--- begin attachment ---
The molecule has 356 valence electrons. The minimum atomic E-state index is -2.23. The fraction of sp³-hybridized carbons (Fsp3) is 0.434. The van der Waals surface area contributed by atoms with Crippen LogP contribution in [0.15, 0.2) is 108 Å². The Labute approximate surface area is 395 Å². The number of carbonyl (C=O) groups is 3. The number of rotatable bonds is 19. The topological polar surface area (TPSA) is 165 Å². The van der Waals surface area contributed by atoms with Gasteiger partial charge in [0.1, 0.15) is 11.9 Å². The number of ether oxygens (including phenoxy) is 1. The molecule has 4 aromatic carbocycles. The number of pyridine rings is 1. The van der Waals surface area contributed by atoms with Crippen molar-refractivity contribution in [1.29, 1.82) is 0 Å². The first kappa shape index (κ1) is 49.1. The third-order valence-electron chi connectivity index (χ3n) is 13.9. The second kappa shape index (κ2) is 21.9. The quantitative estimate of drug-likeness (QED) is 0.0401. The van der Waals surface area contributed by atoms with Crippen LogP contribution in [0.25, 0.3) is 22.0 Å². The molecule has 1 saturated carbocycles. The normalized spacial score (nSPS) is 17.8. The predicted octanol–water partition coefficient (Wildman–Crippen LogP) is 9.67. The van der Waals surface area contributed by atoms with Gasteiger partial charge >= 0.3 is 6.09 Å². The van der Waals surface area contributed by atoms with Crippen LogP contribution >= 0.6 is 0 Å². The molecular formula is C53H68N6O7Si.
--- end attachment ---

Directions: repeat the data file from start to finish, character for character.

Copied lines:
The molecule has 356 valence electrons. The minimum atomic E-state index is -2.23. The fraction of sp³-hybridized carbons (Fsp3) is 0.434. The van der Waals surface area contributed by atoms with Crippen LogP contribution in [0.15, 0.2) is 108 Å². The Labute approximate surface area is 395 Å². The number of carbonyl (C=O) groups is 3. The number of rotatable bonds is 19. The topological polar surface area (TPSA) is 165 Å². The van der Waals surface area contributed by atoms with Gasteiger partial charge in [0.1, 0.15) is 11.9 Å². The number of ether oxygens (including phenoxy) is 1. The molecule has 4 aromatic carbocycles. The number of pyridine rings is 1. The van der Waals surface area contributed by atoms with Crippen molar-refractivity contribution in [1.29, 1.82) is 0 Å². The first kappa shape index (κ1) is 49.1. The third-order valence-electron chi connectivity index (χ3n) is 13.9. The second kappa shape index (κ2) is 21.9. The quantitative estimate of drug-likeness (QED) is 0.0401. The van der Waals surface area contributed by atoms with Crippen LogP contribution in [0.25, 0.3) is 22.0 Å². The molecule has 1 saturated carbocycles. The normalized spacial score (nSPS) is 17.8. The predicted octanol–water partition coefficient (Wildman–Crippen LogP) is 9.67. The van der Waals surface area contributed by atoms with Gasteiger partial charge >= 0.3 is 6.09 Å². The van der Waals surface area contributed by atoms with Crippen LogP contribution >= 0.6 is 0 Å². The molecular formula is C53H68N6O7Si.